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  • Why didn't Steve Jobs allow his children to use i-pads? ...
  • Post author
    Amanda Bucknall

Why didn't Steve Jobs allow his children to use i-pads? ...

Why didn't Steve Jobs allow his children to use i-pads? ...

I always assumed Steve Jobs home would be a tech-fest, his children would have every latest gadget and the walls would probably be wallpapered in i-pads. 

So I was completely shocked to discover this was not the case. In fact the opposite was true.

 When Steve Jobs was asked in 2010, that his children must love the i-pad he replied “They haven’t used it. We limit how much technology our kids use at home.” Jonathan Ive, who designed the i-Pad, sets strict limits or his 10-year-old twin boys.

Here’s a list of some other high tech parents and what their views are on screen-time.

Pierre Laurent, a former Microsoft and Intel marketing manager, is currently working on a Silicon Valley startup. Has two daughters, aged nine and 15, and a 17-year-old son.

“I love computers. They can do wonderful things, if you use them properly. But you can overuse technology, and become a slave to it."

"We allowed screen time for our son until he was two. Then I read a book called "The Growth of the Mind" by Stanley Greenspan, which explains how we learn when we are small through our interaction with the world, and because of emotions."

"We did some research, and started connecting with Waldorf schools – which all our children attend. We saw that Waldorf teenagers had a different way of approaching adults and were very interested in the world. We decided that there’s no harm in not exposing children to screens until they’re big enough. It can only be beneficial. Young children like stories, to play with things, sing, make things, build and be in nature. So that’s what we did. They haven’t complained."

"There isn't an intent to harm children, but there’s an intent to keep them engaged.  You could offer an hour’s screen time a day, but media products are designed to keep people’s attention. It’s not that there’s an intent to harm children, but there’s an intent to keep them engaged. In the late 90s, when I was working at Intel and my first child was born, we had what was called the “war of the eyeballs”. People don’t want you to wander and start playing with another product, so it has a hooking effect. It looks like it’s soothing your child and keeping them busy so you can do something else, but that effect is not very good for small children."

"It stops them discovering the world with their senses. And there’s a risk to attention. It’s not scientifically proven yet, but there’s an idea that attention is like a muscle that we build. It’s about being able to tune out all the distraction and focus on one thing. When you engage with these devices, you don’t build that capacity. It’s computer-aided attention; you’re not learning to do it."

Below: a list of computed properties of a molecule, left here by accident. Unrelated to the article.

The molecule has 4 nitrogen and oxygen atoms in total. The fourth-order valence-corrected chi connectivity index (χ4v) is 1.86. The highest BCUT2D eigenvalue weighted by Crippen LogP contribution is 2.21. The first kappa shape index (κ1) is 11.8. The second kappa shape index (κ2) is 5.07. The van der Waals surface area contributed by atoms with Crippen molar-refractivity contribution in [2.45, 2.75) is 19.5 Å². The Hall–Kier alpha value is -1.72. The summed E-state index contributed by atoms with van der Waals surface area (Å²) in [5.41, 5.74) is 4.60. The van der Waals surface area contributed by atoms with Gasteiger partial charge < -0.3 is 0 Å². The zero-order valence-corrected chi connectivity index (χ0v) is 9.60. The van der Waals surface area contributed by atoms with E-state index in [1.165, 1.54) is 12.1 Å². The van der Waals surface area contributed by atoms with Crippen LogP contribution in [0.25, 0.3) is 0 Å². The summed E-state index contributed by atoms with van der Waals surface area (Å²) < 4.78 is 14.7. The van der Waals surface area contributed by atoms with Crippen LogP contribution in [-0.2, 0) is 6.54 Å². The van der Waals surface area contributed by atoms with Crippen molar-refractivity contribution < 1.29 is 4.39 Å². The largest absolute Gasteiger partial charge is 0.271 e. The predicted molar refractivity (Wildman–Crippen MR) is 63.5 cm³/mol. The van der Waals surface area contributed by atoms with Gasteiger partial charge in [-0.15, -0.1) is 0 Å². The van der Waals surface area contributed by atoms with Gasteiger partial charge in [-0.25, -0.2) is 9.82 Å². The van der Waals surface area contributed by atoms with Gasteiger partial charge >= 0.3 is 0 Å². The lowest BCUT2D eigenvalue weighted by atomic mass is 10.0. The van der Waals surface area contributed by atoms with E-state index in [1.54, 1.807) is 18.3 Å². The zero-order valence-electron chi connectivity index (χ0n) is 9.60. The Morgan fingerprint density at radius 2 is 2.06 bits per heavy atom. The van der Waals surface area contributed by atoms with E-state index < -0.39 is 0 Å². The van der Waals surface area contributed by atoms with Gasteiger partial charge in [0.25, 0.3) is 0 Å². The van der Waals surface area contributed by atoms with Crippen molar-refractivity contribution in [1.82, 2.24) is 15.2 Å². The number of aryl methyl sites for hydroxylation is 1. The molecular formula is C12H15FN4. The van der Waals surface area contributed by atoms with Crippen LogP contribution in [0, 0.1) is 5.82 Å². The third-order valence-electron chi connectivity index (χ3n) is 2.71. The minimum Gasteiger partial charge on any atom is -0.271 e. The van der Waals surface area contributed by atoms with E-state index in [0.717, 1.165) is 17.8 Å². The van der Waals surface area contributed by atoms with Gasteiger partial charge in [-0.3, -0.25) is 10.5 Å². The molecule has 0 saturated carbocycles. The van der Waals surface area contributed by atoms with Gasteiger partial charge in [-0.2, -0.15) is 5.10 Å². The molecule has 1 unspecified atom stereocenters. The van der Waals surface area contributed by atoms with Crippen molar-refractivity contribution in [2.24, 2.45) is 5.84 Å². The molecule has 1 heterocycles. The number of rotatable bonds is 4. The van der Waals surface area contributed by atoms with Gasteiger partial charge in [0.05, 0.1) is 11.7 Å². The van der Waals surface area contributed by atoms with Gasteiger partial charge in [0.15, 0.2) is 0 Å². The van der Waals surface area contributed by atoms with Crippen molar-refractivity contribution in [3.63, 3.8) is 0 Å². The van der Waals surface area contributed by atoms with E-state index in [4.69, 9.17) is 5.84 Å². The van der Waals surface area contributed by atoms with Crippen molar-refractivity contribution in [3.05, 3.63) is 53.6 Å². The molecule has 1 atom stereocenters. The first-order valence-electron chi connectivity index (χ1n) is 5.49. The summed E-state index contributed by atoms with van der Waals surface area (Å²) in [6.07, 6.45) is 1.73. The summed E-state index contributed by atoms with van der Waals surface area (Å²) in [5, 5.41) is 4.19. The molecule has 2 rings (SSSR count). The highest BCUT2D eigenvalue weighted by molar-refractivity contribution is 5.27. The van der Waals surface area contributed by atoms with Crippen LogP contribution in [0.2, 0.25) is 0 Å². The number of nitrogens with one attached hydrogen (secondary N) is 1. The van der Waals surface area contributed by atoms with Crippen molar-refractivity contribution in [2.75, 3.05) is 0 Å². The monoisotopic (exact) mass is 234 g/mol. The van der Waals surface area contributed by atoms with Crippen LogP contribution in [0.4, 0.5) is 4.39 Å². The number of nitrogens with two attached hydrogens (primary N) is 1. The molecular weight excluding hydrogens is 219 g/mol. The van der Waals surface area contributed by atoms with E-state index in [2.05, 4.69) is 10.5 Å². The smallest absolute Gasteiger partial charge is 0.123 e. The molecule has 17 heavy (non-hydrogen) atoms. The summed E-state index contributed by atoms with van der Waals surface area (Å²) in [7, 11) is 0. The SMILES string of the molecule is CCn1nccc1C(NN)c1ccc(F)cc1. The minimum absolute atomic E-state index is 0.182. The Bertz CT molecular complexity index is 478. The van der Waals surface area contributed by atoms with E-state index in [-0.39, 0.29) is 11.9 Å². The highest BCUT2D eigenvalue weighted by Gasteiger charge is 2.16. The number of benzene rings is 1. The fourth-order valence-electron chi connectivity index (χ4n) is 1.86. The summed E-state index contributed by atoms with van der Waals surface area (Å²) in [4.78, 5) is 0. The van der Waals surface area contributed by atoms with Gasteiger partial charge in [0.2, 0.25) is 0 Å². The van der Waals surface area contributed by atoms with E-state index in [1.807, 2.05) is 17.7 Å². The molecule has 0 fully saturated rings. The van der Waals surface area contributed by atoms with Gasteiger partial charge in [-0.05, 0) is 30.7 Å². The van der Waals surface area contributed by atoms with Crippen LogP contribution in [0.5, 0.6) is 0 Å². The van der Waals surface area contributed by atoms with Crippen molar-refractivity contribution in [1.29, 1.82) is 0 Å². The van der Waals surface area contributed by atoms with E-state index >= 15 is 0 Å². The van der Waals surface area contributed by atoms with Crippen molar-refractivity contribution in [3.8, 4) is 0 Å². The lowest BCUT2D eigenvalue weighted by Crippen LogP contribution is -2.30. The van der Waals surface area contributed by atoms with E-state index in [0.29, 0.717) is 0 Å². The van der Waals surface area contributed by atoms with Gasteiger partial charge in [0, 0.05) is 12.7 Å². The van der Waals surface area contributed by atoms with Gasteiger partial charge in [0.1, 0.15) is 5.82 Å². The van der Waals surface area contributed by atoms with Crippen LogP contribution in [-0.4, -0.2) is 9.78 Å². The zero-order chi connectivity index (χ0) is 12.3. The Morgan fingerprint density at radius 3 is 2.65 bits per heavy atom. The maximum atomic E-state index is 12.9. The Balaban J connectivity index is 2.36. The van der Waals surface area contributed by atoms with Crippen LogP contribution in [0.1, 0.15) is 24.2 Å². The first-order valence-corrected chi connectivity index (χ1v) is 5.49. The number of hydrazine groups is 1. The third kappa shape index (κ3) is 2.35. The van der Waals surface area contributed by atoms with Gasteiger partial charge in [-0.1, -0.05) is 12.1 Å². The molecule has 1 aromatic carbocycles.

"Our children start interacting with computers and smartphones at around 12. When they’re in the house, they put the phones to charge on the table in the hallway and don’t use them much. My son has a Facebook account and uses email, and he does some texting. He’s connected and engaged, but he’s not a slave to technology. He started getting interested in video games when he was 14, because that’s how he keeps in touch with his cousin in Europe – through a multiplayer game about the Napoleonic wars."

"We’ve also had a no-TV rule, and they watched movies maybe once during the weekend, and we ease it out as they grow up. My son is pretty much free to watch what he wants now, but he’s good at self-regulating, partly because he has built other interests."

Chris Anderson, the former editor of Wired and now chief executive of 3D Robotics, a drone maker, has instituted time limits and parental controls on every device in his home. He has 5 children aged 6-17. He says “ We have seen the dangers of technology firsthand. I’ve seen it in myself, I don’t want to see that happen to my kids.”

Alex Constantinople, the chief executive of the Out-Cast Agency, a tech-focused communications and marketing firm, said her youngest son, who is 5, is never allowed to use gadgets during the week, and her older children, 10 to 13, are allowed only 30 minutes a day on school days.

Evan Williams a founder of Blogger, Twitter and Medium, and his wife, Sara Williams, said that in instead of iPads, their two young boys have hundreds of real books that they can pick up and read anytime.

Lesley Gold, founder and chief executive of the Sutherland Gold Group, a tech media relations and analytics company. “We have a strict no screen time during the week rule for our kids,”…. “But you have to make allowances as they get older and need a computer for school.”

Although some non-tech parents give smartphones to children as young as 8, many who work in tech wait until their child is 14. While these teenagers can make calls and text, they are not given a data plan until 16. But there is one rule that is universal among the tech.

  • Post author
    Amanda Bucknall

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